Dane Skelton

    Dane Skelton is the Pastor of Faith Community Church and the author of Jungle Flight: Spiritual Adventures at the Ends of the Earth, a book of true stories from the ministry of JAARS (formerly Jungle Aviation and Radio Service). His second book, Papua Pilot: Flying the Bible to the Last Lost Peoples, co-authored with the late Paul Westlund, is now available on Amazon.com and Christianbook.com.
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    • Jul9Wed


      July 9, 2014
      Filed Under:
      Reflections, Theology
      It happened again this week, in conversation with a cherished friend. We reflected on the power of a simple wedding service to move the heart, to heal, to anchor the spirit to the deeper reality of which we all are part but see only “as through a glass, darkly.” Our thoughts mingled with memories of the weddings I performed earlier this month and weddings past; of tears springing from timeless wells, of longing and of joy, of fulfillment and of hope. Why do weddings move us so?

      Why, especially, in this moment of cultural upheaval, when ancient ways are being scavenged for ornaments to decorate our ceremonies, while the ancient truths that birthed them are dragged like worn-out ships to the wrecking yards?

      I tried to capture it in a poem composed for one of the ceremonies. Understand please that I am not a freckle on the nose of a real poet. But those feelings we experience in a Christian wedding have a basis in spiritual reality, a foundation in the unseen world that calls to us like nothing else. I hope you can hear that call in these few stanzas of sad verse.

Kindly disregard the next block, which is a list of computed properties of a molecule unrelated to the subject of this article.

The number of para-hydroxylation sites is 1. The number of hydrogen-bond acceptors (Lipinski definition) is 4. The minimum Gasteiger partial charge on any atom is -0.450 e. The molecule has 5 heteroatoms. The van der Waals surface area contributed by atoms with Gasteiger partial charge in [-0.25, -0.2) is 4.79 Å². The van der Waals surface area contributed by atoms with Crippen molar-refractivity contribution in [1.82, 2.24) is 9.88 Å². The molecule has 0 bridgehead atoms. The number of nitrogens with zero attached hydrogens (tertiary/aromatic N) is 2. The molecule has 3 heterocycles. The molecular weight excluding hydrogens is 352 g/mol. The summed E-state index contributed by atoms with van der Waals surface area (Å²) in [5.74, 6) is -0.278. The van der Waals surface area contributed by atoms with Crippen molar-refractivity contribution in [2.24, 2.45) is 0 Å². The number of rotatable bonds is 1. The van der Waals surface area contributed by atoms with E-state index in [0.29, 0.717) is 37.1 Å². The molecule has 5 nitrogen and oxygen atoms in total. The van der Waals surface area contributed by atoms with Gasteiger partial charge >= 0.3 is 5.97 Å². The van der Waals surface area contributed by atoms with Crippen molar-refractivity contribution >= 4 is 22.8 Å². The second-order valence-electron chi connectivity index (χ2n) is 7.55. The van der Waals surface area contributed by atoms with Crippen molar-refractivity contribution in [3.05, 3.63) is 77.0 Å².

It is the oldest story in the oldest book
      How God came down and from the ground
      A man and woman took
      And made them one
      In flesh and soul
      First parents of all men
      T’was in the garden, free and sweet
      It all began back then.

      All down the ages
      All through the book
      The wedding song was sung
      But no one knew the deeper truth
      Until we met the Son
      And saw the sacrifice he made
      And heard his joyful cry
      “It is finished!” Price is paid
      On the Cross he died.

      Death could not hold
      Grave could not keep
      The Groom of which we sing
      He rose again and left this place
      To come back with a ring
      To claim his bride
      And take her home
      His Kingdom hers to share
      Oh glorious feast, oh glorious day
      When we meet him there.

      So there’s no such thing
      As “just a wedding”
      Nor “just a bride and groom”
      But memories deep as Eden
      And echoes from the empty tomb
      Laughter from the halls of heaven
      Dancing to the drum
      Invitation from the King
      Whoever will, may come!

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